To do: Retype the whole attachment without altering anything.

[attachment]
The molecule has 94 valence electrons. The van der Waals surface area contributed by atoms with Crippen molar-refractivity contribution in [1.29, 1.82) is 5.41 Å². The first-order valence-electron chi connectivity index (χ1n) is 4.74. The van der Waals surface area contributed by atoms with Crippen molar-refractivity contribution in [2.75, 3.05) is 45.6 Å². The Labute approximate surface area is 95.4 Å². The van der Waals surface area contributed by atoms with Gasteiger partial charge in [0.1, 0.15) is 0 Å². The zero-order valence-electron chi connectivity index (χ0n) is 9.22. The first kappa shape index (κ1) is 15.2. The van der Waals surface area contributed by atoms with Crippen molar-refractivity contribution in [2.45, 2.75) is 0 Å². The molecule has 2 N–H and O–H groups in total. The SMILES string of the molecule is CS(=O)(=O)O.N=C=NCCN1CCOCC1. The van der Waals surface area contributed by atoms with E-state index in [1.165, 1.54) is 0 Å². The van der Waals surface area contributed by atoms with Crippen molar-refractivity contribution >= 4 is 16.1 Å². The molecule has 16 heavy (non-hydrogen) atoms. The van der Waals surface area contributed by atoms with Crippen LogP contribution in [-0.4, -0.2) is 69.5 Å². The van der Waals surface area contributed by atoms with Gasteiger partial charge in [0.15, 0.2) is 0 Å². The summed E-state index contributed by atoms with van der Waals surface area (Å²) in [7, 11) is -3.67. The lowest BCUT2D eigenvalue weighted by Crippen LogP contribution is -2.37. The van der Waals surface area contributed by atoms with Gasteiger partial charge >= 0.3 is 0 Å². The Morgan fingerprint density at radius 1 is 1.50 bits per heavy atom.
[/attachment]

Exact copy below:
The molecule has 94 valence electrons. The van der Waals surface area contributed by atoms with Crippen molar-refractivity contribution in [1.29, 1.82) is 5.41 Å². The first-order valence-electron chi connectivity index (χ1n) is 4.74. The van der Waals surface area contributed by atoms with Crippen molar-refractivity contribution in [2.75, 3.05) is 45.6 Å². The Labute approximate surface area is 95.4 Å². The van der Waals surface area contributed by atoms with Gasteiger partial charge in [0.1, 0.15) is 0 Å². The zero-order valence-electron chi connectivity index (χ0n) is 9.22. The first kappa shape index (κ1) is 15.2. The van der Waals surface area contributed by atoms with Crippen molar-refractivity contribution in [2.45, 2.75) is 0 Å². The molecule has 2 N–H and O–H groups in total. The SMILES string of the molecule is CS(=O)(=O)O.N=C=NCCN1CCOCC1. The van der Waals surface area contributed by atoms with E-state index in [1.165, 1.54) is 0 Å². The van der Waals surface area contributed by atoms with Crippen molar-refractivity contribution >= 4 is 16.1 Å². The molecule has 16 heavy (non-hydrogen) atoms. The van der Waals surface area contributed by atoms with Crippen LogP contribution in [-0.4, -0.2) is 69.5 Å². The van der Waals surface area contributed by atoms with Gasteiger partial charge in [0.15, 0.2) is 0 Å². The summed E-state index contributed by atoms with van der Waals surface area (Å²) in [7, 11) is -3.67. The lowest BCUT2D eigenvalue weighted by Crippen LogP contribution is -2.37. The van der Waals surface area contributed by atoms with Gasteiger partial charge >= 0.3 is 0 Å². The Morgan fingerprint density at radius 1 is 1.50 bits per heavy atom.